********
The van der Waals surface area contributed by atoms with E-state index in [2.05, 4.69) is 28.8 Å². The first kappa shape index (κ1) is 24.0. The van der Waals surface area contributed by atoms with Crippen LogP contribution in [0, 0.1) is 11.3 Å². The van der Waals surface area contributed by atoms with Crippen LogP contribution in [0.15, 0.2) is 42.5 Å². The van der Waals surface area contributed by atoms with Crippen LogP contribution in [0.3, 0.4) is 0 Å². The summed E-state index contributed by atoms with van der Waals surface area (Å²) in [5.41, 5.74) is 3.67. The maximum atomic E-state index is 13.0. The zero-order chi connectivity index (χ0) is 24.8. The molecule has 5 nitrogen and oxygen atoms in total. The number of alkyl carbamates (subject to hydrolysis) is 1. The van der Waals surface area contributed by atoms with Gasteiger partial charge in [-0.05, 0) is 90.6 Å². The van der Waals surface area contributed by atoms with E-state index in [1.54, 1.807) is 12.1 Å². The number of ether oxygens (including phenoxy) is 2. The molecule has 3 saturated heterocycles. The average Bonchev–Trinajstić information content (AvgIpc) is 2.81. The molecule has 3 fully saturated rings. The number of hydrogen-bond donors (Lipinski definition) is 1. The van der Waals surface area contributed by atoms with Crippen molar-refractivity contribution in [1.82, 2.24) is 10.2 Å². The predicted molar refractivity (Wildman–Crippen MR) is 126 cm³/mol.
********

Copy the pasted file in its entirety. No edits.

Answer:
The van der Waals surface area contributed by atoms with E-state index in [2.05, 4.69) is 28.8 Å². The first kappa shape index (κ1) is 24.0. The van der Waals surface area contributed by atoms with Crippen LogP contribution in [0, 0.1) is 11.3 Å². The van der Waals surface area contributed by atoms with Crippen LogP contribution in [0.15, 0.2) is 42.5 Å². The van der Waals surface area contributed by atoms with Crippen LogP contribution in [0.3, 0.4) is 0 Å². The summed E-state index contributed by atoms with van der Waals surface area (Å²) in [5.41, 5.74) is 3.67. The maximum atomic E-state index is 13.0. The zero-order chi connectivity index (χ0) is 24.8. The molecule has 5 nitrogen and oxygen atoms in total. The number of alkyl carbamates (subject to hydrolysis) is 1. The van der Waals surface area contributed by atoms with Gasteiger partial charge in [-0.05, 0) is 90.6 Å². The van der Waals surface area contributed by atoms with E-state index in [1.54, 1.807) is 12.1 Å². The number of ether oxygens (including phenoxy) is 2. The molecule has 3 saturated heterocycles. The average Bonchev–Trinajstić information content (AvgIpc) is 2.81. The molecule has 3 fully saturated rings. The number of hydrogen-bond donors (Lipinski definition) is 1. The van der Waals surface area contributed by atoms with Crippen molar-refractivity contribution in [1.82, 2.24) is 10.2 Å². The predicted molar refractivity (Wildman–Crippen MR) is 126 cm³/mol.